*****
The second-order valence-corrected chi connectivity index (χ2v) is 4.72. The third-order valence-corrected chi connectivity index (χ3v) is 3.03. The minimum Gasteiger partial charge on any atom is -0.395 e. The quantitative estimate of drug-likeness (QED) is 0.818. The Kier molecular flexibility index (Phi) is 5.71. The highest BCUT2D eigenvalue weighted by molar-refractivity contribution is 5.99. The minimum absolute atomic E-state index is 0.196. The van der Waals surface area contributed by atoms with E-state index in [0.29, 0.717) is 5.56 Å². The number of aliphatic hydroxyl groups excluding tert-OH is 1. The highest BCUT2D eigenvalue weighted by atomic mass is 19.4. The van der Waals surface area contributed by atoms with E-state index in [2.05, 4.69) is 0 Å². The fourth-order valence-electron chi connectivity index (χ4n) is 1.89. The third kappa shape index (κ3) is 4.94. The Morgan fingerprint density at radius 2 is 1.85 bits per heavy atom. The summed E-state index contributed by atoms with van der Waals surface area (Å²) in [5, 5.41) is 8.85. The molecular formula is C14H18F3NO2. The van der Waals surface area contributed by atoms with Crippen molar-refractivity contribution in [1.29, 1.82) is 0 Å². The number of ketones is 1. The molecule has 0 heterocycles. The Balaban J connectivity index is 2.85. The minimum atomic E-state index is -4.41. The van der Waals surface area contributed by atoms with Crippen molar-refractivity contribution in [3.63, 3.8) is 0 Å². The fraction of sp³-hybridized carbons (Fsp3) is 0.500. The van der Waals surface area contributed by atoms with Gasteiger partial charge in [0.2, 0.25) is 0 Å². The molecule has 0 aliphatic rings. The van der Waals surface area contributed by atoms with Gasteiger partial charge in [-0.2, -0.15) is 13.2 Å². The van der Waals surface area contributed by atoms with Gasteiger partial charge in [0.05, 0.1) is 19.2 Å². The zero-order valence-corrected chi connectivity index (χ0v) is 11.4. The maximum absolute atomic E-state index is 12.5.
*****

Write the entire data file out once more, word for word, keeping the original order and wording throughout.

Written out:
The second-order valence-corrected chi connectivity index (χ2v) is 4.72. The third-order valence-corrected chi connectivity index (χ3v) is 3.03. The minimum Gasteiger partial charge on any atom is -0.395 e. The quantitative estimate of drug-likeness (QED) is 0.818. The Kier molecular flexibility index (Phi) is 5.71. The highest BCUT2D eigenvalue weighted by molar-refractivity contribution is 5.99. The minimum absolute atomic E-state index is 0.196. The van der Waals surface area contributed by atoms with E-state index in [0.29, 0.717) is 5.56 Å². The number of aliphatic hydroxyl groups excluding tert-OH is 1. The highest BCUT2D eigenvalue weighted by atomic mass is 19.4. The van der Waals surface area contributed by atoms with E-state index in [2.05, 4.69) is 0 Å². The fourth-order valence-electron chi connectivity index (χ4n) is 1.89. The third kappa shape index (κ3) is 4.94. The Morgan fingerprint density at radius 2 is 1.85 bits per heavy atom. The summed E-state index contributed by atoms with van der Waals surface area (Å²) in [5, 5.41) is 8.85. The molecular formula is C14H18F3NO2. The van der Waals surface area contributed by atoms with Crippen molar-refractivity contribution in [1.29, 1.82) is 0 Å². The number of ketones is 1. The molecule has 0 heterocycles. The Balaban J connectivity index is 2.85. The minimum atomic E-state index is -4.41. The van der Waals surface area contributed by atoms with Crippen molar-refractivity contribution in [3.63, 3.8) is 0 Å². The fraction of sp³-hybridized carbons (Fsp3) is 0.500. The van der Waals surface area contributed by atoms with Gasteiger partial charge in [0.2, 0.25) is 0 Å². The molecule has 0 aliphatic rings. The van der Waals surface area contributed by atoms with Gasteiger partial charge in [-0.2, -0.15) is 13.2 Å². The van der Waals surface area contributed by atoms with Gasteiger partial charge in [0.05, 0.1) is 19.2 Å². The zero-order valence-corrected chi connectivity index (χ0v) is 11.4. The maximum absolute atomic E-state index is 12.5.